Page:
Medicaid will only grant nursing home benefits to applicants with a low amount of countable assets. Since the allowable limit is so low, most people will need to "spend down" their assets before they qualify for coverage. Since only certain spending will be allowed without incurring a penalty, it’s best to do your Medicaid planning with our elder law attorneys.
Can I Spend Money Without Risking Medicaid Approval?
A Medicaid applicant may transfer or spend assets in any way they want. However, any amount given away or spent on goods at less than market value will result in a period of ineligibility.
That said, Medicaid rules do allow applicants to spend money on certain things without incurring a penalty. To qualify, the purchase has to benefit the applicant or improve their quality of life, such as:
- Settling debts. Applicants can use their extra funds to pay off the mortgage on their homes, pay off a car loan, or settle credit card debts. Depending on the value of your assets, you could completely pay off a debt or make a large partial payment.
- Repairing a home. If either spouse is going to continue living in the family home, you may spend your overage on upgrades to the house. This can include putting on a new roof, widening doorways or building a ramp to accommodate a wheelchair, or installing rails near toilets and showers.
- Buying a new home. Your primary residence may be an exempt asset, so it may be possible to purchase a new home instead of making repairs.
- Prepaying funeral expenses. You may wish to pay ahead for funeral goods and services for you and your spouse before you go into care.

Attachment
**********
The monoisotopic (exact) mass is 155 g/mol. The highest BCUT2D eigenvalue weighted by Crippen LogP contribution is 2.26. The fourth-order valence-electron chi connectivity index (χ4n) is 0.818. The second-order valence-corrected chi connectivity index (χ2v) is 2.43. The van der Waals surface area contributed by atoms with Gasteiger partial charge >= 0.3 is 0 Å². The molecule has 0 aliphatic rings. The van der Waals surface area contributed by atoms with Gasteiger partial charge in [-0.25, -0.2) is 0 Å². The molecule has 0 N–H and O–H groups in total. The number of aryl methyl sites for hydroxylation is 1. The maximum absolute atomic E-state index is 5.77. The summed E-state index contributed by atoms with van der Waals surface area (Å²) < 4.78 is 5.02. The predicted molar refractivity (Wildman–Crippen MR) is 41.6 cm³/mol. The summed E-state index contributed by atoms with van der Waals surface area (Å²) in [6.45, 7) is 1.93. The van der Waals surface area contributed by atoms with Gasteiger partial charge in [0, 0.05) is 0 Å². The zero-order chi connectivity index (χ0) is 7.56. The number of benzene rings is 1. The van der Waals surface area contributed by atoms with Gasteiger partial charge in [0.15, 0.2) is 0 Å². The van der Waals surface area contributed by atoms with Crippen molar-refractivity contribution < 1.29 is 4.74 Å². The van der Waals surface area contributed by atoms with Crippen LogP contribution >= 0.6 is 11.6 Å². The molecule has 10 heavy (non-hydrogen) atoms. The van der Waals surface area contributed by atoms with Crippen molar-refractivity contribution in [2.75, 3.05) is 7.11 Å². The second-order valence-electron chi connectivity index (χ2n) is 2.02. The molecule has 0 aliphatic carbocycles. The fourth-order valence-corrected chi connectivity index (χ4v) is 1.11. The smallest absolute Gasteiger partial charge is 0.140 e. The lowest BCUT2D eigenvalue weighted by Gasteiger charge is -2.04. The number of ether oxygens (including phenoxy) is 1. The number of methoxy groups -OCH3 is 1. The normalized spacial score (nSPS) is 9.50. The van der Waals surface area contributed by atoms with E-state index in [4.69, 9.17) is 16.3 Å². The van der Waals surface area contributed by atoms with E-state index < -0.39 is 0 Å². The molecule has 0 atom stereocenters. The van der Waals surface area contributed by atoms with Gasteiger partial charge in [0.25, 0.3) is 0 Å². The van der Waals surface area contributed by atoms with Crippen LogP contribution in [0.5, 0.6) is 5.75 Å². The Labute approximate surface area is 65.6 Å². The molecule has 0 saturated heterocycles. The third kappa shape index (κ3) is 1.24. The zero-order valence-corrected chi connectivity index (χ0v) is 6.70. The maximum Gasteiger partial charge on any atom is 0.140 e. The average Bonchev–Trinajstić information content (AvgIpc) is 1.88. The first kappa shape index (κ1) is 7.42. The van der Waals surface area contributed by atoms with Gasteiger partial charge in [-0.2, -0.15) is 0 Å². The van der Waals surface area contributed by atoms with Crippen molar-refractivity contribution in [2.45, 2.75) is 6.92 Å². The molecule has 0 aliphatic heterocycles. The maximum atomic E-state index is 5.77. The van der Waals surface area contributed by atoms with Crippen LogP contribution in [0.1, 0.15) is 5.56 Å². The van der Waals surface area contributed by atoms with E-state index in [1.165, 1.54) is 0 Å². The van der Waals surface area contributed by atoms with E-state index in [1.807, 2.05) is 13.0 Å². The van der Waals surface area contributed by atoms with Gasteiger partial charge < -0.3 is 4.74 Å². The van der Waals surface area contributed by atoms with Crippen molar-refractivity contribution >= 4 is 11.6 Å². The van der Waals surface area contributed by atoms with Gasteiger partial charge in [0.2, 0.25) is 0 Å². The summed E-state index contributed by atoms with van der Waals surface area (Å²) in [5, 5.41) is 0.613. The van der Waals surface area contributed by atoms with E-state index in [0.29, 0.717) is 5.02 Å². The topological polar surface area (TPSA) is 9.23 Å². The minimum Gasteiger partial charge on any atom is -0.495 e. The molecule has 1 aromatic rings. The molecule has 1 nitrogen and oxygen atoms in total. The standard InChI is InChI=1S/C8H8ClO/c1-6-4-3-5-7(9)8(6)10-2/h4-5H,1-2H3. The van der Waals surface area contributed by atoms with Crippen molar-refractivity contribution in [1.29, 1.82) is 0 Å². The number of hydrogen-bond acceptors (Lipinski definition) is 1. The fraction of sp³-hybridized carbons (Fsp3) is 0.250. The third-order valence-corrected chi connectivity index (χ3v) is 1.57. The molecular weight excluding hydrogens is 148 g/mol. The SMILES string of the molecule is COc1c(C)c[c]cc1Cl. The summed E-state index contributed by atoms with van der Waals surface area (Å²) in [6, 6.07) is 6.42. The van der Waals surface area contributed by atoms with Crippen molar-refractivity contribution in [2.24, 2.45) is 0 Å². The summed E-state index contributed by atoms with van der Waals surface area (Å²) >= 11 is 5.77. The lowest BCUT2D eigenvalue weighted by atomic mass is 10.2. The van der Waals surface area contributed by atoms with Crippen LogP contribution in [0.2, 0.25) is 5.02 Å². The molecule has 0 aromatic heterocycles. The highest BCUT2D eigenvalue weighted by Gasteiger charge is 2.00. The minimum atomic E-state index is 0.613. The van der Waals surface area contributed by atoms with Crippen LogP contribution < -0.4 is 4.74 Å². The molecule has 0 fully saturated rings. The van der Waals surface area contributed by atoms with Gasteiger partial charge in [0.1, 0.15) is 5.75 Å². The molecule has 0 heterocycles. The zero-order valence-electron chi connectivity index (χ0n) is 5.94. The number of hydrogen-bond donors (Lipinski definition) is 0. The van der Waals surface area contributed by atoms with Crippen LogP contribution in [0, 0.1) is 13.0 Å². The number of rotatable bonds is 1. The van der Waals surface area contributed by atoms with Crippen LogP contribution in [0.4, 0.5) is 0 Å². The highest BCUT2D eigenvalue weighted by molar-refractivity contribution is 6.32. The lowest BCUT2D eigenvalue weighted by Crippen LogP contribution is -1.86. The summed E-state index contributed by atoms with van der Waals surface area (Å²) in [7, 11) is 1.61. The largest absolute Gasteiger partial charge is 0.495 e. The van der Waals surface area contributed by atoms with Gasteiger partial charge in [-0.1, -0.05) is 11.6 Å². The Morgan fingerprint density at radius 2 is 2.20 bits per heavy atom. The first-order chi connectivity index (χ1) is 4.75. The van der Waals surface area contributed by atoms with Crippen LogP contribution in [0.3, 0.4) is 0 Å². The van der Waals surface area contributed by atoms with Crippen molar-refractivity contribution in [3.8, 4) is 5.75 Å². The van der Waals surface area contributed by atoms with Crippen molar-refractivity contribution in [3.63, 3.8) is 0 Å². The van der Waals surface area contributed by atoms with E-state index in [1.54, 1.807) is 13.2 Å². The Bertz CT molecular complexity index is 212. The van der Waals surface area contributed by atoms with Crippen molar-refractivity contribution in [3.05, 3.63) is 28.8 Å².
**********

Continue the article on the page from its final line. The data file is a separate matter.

- Repairing or replacing a vehicle. If the healthy spouse regularly uses a vehicle, it may be a good time to get an extensive tune-up or buy a newer model.
- Buying reasonable personal effects. Some household goods or personal comfort items may be purchased, such as new clothes, a new phone or tablet, or furniture and electronics for the home.
- Paying medical bills. Money spent on healthcare may be exempt, so now is a good time to schedule any appointments that may not be covered by insurance (such as dentist visits or vision appointments).
- Investing in medical equipment. You may purchase medical items that aren't covered by Medicare or Medicaid, such as a sleep apnea machine, cane, wheelchair, rising chair, or medical alert device.
- Paying for reasonable home care. You may compensate anyone who provides regular or occasional care services, even if family members are providing the care.
Let Our Elder Law Attorneys Take the Worry Out of Applying for Benefits
The attorneys at Landskind & Ricaforte Law Group, P.C. can help you with the complicated calculations required for Medicaid eligibility. Contact us today.